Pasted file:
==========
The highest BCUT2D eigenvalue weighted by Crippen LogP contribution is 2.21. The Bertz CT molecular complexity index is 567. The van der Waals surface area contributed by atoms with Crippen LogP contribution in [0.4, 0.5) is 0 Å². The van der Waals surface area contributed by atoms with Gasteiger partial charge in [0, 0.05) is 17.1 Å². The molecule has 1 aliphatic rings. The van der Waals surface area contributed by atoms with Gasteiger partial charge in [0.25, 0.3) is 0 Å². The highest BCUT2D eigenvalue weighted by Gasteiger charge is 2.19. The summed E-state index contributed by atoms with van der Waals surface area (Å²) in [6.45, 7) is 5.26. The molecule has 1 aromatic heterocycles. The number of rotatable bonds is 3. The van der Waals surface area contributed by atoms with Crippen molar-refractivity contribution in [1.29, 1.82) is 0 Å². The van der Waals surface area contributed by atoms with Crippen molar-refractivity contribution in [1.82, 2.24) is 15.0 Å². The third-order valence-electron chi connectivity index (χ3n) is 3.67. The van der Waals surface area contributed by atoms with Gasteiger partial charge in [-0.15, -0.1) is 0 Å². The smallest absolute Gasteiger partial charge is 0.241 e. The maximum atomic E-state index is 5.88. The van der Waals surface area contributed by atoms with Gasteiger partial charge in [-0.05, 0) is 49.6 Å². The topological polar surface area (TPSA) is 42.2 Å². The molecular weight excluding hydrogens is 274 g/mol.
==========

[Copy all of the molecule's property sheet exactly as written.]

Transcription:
The highest BCUT2D eigenvalue weighted by Crippen LogP contribution is 2.21. The Bertz CT molecular complexity index is 567. The van der Waals surface area contributed by atoms with Crippen LogP contribution in [0.4, 0.5) is 0 Å². The van der Waals surface area contributed by atoms with Gasteiger partial charge in [0, 0.05) is 17.1 Å². The molecule has 1 aliphatic rings. The van der Waals surface area contributed by atoms with Gasteiger partial charge in [0.25, 0.3) is 0 Å². The highest BCUT2D eigenvalue weighted by Gasteiger charge is 2.19. The summed E-state index contributed by atoms with van der Waals surface area (Å²) in [6.45, 7) is 5.26. The molecule has 1 aromatic heterocycles. The number of rotatable bonds is 3. The van der Waals surface area contributed by atoms with Crippen molar-refractivity contribution in [1.29, 1.82) is 0 Å². The van der Waals surface area contributed by atoms with Crippen molar-refractivity contribution in [1.82, 2.24) is 15.0 Å². The third-order valence-electron chi connectivity index (χ3n) is 3.67. The van der Waals surface area contributed by atoms with Gasteiger partial charge in [-0.15, -0.1) is 0 Å². The smallest absolute Gasteiger partial charge is 0.241 e. The maximum atomic E-state index is 5.88. The van der Waals surface area contributed by atoms with Gasteiger partial charge in [-0.05, 0) is 49.6 Å². The topological polar surface area (TPSA) is 42.2 Å². The molecular weight excluding hydrogens is 274 g/mol.